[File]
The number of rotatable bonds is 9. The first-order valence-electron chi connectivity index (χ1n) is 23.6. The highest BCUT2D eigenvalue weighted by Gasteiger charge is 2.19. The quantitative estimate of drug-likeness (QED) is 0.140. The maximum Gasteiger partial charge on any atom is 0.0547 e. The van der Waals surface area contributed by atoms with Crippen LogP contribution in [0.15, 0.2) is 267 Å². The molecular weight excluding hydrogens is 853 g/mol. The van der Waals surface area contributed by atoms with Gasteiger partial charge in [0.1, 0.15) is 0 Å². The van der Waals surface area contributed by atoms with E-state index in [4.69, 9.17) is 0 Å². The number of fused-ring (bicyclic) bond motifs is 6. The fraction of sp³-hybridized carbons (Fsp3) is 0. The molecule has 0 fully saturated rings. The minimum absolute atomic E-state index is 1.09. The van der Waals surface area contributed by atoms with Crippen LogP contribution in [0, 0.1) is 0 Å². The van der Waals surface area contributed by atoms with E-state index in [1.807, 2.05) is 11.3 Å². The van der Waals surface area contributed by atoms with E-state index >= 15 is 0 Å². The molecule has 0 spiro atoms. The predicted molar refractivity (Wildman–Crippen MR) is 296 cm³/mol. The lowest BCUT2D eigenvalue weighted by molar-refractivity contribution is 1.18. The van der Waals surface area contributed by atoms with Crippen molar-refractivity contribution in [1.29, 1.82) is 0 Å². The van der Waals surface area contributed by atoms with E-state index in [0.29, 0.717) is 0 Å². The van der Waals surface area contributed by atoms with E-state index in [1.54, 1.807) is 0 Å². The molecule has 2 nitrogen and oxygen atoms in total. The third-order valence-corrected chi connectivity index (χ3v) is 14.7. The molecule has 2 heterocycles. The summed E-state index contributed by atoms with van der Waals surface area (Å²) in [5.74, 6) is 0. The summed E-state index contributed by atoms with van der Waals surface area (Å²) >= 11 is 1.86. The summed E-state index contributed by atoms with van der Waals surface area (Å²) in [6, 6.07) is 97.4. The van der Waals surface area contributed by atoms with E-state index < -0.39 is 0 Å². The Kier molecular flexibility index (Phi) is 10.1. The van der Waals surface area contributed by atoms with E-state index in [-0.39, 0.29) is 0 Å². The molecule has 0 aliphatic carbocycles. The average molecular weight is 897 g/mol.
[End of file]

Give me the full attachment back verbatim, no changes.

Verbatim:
The number of rotatable bonds is 9. The first-order valence-electron chi connectivity index (χ1n) is 23.6. The highest BCUT2D eigenvalue weighted by Gasteiger charge is 2.19. The quantitative estimate of drug-likeness (QED) is 0.140. The maximum Gasteiger partial charge on any atom is 0.0547 e. The van der Waals surface area contributed by atoms with Crippen LogP contribution in [0.15, 0.2) is 267 Å². The molecular weight excluding hydrogens is 853 g/mol. The van der Waals surface area contributed by atoms with Gasteiger partial charge in [0.1, 0.15) is 0 Å². The van der Waals surface area contributed by atoms with E-state index in [4.69, 9.17) is 0 Å². The number of fused-ring (bicyclic) bond motifs is 6. The fraction of sp³-hybridized carbons (Fsp3) is 0. The molecule has 0 fully saturated rings. The minimum absolute atomic E-state index is 1.09. The van der Waals surface area contributed by atoms with Crippen LogP contribution in [0, 0.1) is 0 Å². The van der Waals surface area contributed by atoms with E-state index in [1.807, 2.05) is 11.3 Å². The van der Waals surface area contributed by atoms with E-state index >= 15 is 0 Å². The molecule has 0 spiro atoms. The predicted molar refractivity (Wildman–Crippen MR) is 296 cm³/mol. The lowest BCUT2D eigenvalue weighted by molar-refractivity contribution is 1.18. The van der Waals surface area contributed by atoms with Crippen molar-refractivity contribution in [1.29, 1.82) is 0 Å². The van der Waals surface area contributed by atoms with E-state index in [0.29, 0.717) is 0 Å². The van der Waals surface area contributed by atoms with E-state index in [1.54, 1.807) is 0 Å². The molecule has 2 nitrogen and oxygen atoms in total. The third-order valence-corrected chi connectivity index (χ3v) is 14.7. The molecule has 2 heterocycles. The summed E-state index contributed by atoms with van der Waals surface area (Å²) in [5.74, 6) is 0. The summed E-state index contributed by atoms with van der Waals surface area (Å²) >= 11 is 1.86. The summed E-state index contributed by atoms with van der Waals surface area (Å²) in [6, 6.07) is 97.4. The van der Waals surface area contributed by atoms with E-state index < -0.39 is 0 Å². The Kier molecular flexibility index (Phi) is 10.1. The van der Waals surface area contributed by atoms with E-state index in [-0.39, 0.29) is 0 Å². The molecule has 0 aliphatic carbocycles. The average molecular weight is 897 g/mol.